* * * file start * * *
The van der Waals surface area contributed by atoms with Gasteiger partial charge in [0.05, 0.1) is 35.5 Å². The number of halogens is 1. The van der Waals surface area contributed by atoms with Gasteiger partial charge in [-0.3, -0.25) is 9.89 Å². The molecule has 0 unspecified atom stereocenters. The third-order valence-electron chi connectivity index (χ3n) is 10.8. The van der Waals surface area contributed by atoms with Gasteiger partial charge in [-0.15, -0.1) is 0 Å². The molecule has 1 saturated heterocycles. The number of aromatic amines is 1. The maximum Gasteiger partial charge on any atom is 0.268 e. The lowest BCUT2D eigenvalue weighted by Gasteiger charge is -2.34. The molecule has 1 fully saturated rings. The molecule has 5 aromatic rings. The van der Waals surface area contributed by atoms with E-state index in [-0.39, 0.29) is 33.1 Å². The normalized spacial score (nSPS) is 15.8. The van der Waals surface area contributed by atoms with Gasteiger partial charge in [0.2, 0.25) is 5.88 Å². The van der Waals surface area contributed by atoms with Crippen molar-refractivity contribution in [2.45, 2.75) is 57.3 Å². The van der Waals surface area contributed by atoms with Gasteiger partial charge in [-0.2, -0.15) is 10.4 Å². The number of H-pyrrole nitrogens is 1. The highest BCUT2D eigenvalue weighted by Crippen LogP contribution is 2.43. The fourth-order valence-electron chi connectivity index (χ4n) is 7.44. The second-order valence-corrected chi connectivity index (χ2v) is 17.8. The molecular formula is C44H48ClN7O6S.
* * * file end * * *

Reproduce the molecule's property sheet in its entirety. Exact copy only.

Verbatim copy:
The van der Waals surface area contributed by atoms with Gasteiger partial charge in [0.05, 0.1) is 35.5 Å². The number of halogens is 1. The van der Waals surface area contributed by atoms with Gasteiger partial charge in [-0.3, -0.25) is 9.89 Å². The molecule has 0 unspecified atom stereocenters. The third-order valence-electron chi connectivity index (χ3n) is 10.8. The van der Waals surface area contributed by atoms with Gasteiger partial charge in [-0.15, -0.1) is 0 Å². The molecule has 1 saturated heterocycles. The number of aromatic amines is 1. The maximum Gasteiger partial charge on any atom is 0.268 e. The lowest BCUT2D eigenvalue weighted by Gasteiger charge is -2.34. The molecule has 1 fully saturated rings. The molecule has 5 aromatic rings. The van der Waals surface area contributed by atoms with E-state index in [-0.39, 0.29) is 33.1 Å². The normalized spacial score (nSPS) is 15.8. The van der Waals surface area contributed by atoms with Gasteiger partial charge in [0.2, 0.25) is 5.88 Å². The van der Waals surface area contributed by atoms with Crippen molar-refractivity contribution in [2.45, 2.75) is 57.3 Å². The van der Waals surface area contributed by atoms with Gasteiger partial charge in [-0.2, -0.15) is 10.4 Å². The number of H-pyrrole nitrogens is 1. The highest BCUT2D eigenvalue weighted by Crippen LogP contribution is 2.43. The fourth-order valence-electron chi connectivity index (χ4n) is 7.44. The second-order valence-corrected chi connectivity index (χ2v) is 17.8. The molecular formula is C44H48ClN7O6S.